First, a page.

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San Francisco D.A.: 'Back on Track' saves money and reduces crime

Crime, Law and JusticeCrimePoliticsJails and PrisonsIllegal ImmigrantsImmigrationState Budgets

The Times' article about San Francisco's Back on Track initiative ("San Francisco D.A.’s program trained illegal immigrants for jobs they couldn’t legally hold," June 22) painted an extremely distortedpicture of this nationally recognized program that has reduced crime and saved money.

Back on Track is an innovative program that has achieved remarkable results. It has dramatically reduced recidivism -- the re-offense rate -- among its targeted population (nonviolent, first-time, low-level drug offenders). In California, 54% of drug offenders commit additional crimes; less than 10% of Back on Track graduates in San Francisco re-offend. That's why Back on Track was adopted as a national model by the National District Attorneys Assn.

In addition to cutting crime, Back on Track is saving taxpayers money. The program costs $5,000 per participant, while taxpayers pay 10 times as much per year -- about $50,000 -- to house an inmate in county jail or state prison. On top of that, taxpayers save even more money because the program reduces recidivism; keeping just 25 people from returning to jail for one year saves taxpayers $1.25 million. In a time of catastrophic budget shortages, we desperately need programs like this that improve public safety and save money.

Only nonviolent offenders are eligible for Back on Track. As a veteran prosecutor, I don't hesitate to put people who commit serious and violent offenses behind bars. In fact, my office has increased felony conviction rates to their highest level in 14 years; we have doubled the number of people sentenced from San Francisco to state prison.

Eligibility for Back on Track is restricted to individuals who are first-time, nonviolent, low-level offenders with no gang affiliations, no prior convictions and no "ICE holds" that suggest possible immigration issues. No one with a hold by U.S. Immigration and Customs Enforcement has ever been allowed to enter the Back on Track program. (Alexander Izaquirre, the illegal immigrant who was the focus of The Times' article, did not have an ICE hold when he was admitted to the program.) Additionally, all participants must prove they are legally eligible to work before being admitted to the program.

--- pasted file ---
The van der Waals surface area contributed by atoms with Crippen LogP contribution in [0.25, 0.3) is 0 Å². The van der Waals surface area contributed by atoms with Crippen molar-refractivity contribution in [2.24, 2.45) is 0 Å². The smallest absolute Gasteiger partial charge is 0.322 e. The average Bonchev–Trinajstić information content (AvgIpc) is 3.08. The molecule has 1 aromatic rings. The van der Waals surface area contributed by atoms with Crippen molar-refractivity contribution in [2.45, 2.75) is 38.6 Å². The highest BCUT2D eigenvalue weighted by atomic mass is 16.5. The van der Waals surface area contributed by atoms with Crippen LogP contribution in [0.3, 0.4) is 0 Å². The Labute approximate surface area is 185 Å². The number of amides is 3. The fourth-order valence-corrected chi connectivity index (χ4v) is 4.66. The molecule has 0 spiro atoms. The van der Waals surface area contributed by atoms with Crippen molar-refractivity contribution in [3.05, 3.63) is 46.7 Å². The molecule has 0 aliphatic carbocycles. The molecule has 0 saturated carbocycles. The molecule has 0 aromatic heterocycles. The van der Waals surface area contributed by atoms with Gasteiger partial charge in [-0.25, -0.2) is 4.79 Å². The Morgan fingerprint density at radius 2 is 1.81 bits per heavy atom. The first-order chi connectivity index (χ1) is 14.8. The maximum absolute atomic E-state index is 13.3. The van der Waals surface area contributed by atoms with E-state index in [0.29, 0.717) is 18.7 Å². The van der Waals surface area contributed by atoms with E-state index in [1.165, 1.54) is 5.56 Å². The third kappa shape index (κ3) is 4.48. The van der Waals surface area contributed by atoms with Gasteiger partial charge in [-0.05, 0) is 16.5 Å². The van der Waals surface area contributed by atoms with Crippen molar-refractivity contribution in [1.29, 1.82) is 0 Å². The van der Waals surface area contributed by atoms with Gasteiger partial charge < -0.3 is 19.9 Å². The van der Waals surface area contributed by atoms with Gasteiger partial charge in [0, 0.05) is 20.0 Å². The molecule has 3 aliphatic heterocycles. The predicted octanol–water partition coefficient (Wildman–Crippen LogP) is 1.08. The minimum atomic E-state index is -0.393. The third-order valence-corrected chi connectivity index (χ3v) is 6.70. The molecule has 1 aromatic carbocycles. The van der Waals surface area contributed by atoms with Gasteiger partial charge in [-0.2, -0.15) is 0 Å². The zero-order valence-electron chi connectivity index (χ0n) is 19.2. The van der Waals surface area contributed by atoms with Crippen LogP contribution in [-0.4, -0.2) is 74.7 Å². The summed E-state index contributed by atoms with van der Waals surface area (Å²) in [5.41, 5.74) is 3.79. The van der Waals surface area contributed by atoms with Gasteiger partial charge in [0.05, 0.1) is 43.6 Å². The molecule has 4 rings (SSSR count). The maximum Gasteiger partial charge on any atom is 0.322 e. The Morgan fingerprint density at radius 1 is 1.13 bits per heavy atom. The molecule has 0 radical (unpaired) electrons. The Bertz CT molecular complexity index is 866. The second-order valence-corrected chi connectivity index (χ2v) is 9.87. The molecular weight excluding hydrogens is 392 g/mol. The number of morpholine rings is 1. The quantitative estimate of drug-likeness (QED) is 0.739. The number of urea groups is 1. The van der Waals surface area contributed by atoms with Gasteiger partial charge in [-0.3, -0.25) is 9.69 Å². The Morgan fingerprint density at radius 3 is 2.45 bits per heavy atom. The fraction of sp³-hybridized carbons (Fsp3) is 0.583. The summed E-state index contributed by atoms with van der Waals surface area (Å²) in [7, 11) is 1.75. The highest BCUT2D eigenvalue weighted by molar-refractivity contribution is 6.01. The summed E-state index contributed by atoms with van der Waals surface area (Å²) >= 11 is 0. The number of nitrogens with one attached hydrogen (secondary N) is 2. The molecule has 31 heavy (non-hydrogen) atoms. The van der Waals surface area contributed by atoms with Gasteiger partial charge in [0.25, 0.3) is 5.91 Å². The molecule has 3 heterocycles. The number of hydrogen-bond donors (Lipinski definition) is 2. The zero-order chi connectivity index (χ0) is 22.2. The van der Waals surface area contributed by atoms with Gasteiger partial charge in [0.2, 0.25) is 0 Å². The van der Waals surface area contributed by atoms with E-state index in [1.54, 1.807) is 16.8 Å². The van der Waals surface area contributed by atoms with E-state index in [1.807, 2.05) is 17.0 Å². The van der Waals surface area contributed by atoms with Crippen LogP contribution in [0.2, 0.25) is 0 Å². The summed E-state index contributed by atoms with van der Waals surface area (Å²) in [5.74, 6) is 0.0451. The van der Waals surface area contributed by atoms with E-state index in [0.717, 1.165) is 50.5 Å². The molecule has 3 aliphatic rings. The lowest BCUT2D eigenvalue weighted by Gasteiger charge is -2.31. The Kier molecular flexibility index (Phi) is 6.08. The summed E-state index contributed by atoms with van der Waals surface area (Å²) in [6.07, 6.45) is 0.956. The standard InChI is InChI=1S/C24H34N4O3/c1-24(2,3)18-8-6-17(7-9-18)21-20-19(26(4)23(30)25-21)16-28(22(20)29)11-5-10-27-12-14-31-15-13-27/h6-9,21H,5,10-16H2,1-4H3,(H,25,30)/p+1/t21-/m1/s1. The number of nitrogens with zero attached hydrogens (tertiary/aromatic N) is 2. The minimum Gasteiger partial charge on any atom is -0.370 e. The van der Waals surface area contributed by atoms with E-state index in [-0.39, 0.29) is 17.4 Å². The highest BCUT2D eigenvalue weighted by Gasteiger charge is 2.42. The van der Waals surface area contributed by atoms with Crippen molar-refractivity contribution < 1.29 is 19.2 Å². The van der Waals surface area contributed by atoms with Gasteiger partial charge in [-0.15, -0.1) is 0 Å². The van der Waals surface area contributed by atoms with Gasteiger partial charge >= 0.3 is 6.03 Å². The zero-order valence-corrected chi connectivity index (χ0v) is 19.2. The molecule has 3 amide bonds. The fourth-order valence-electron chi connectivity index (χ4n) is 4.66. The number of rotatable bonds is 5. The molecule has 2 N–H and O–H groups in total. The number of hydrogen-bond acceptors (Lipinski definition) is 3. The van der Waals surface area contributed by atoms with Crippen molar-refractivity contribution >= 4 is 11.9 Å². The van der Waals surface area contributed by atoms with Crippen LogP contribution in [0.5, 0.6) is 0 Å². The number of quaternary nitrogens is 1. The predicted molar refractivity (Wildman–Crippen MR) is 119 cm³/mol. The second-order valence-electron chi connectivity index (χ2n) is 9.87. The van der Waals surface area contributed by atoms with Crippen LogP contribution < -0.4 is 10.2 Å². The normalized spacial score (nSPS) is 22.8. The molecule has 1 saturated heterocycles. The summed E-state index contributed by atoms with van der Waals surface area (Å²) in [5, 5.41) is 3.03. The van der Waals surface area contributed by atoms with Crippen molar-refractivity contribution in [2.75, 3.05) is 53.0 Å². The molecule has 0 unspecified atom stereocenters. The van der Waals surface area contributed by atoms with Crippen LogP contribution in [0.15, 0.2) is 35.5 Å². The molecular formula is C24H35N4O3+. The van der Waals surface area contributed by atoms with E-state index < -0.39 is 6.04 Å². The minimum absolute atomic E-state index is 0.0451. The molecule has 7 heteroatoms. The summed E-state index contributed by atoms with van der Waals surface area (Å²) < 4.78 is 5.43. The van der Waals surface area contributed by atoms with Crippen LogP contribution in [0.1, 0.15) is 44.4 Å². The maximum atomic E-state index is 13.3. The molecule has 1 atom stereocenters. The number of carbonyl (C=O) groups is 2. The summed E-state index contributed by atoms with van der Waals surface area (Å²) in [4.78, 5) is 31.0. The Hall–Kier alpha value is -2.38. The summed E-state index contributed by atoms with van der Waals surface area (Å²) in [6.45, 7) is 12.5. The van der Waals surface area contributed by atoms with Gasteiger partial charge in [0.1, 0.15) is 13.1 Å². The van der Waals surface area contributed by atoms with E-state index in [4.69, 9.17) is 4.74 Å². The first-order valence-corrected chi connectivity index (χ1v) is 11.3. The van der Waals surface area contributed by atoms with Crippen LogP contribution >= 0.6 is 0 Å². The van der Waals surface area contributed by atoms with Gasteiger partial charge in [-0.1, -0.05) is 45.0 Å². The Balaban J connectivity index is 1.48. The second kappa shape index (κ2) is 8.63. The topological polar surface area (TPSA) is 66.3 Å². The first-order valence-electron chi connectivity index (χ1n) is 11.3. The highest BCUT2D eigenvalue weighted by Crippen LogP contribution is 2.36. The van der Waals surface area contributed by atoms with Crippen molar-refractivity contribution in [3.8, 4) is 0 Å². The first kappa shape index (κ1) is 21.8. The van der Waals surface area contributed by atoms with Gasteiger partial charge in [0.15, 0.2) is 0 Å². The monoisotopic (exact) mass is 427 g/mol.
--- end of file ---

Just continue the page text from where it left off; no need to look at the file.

Getting tough on crime also means getting smart about crime. Most people know that too many small-time drug dealers eventually end up back on the streets after their convictions and are a big part of the revolving door of crime; this is precisely the costly cycle we created Back on Track to break. Enrollees are under close court supervision while undergoing a mandatory, intensive personal responsibility program. They must go back to school, get a job, get current with any child support they may owe and attend parenting classes. Back on Track combines close supervision and strict accountability to save money and reduce crime. Law-abiding citizens fed up with the petty drug dealers in their neighborhoods need solutions that work.

The flaw in the initiative that The Times pointed out was fixed when it came to my attention. This is the type of innovation we need to tackle the chronic problem of recidivism in California, a problem that makes our neighborhoods less safe with each passing day. No innovative program will ever be created without some unanticipated flaws to be fixed along the way, but this must not stop us from tackling tough problems with smart solutions.

Kamala Harris is district attorney of San Francisco.

Copyright © 2014, Los Angeles Times
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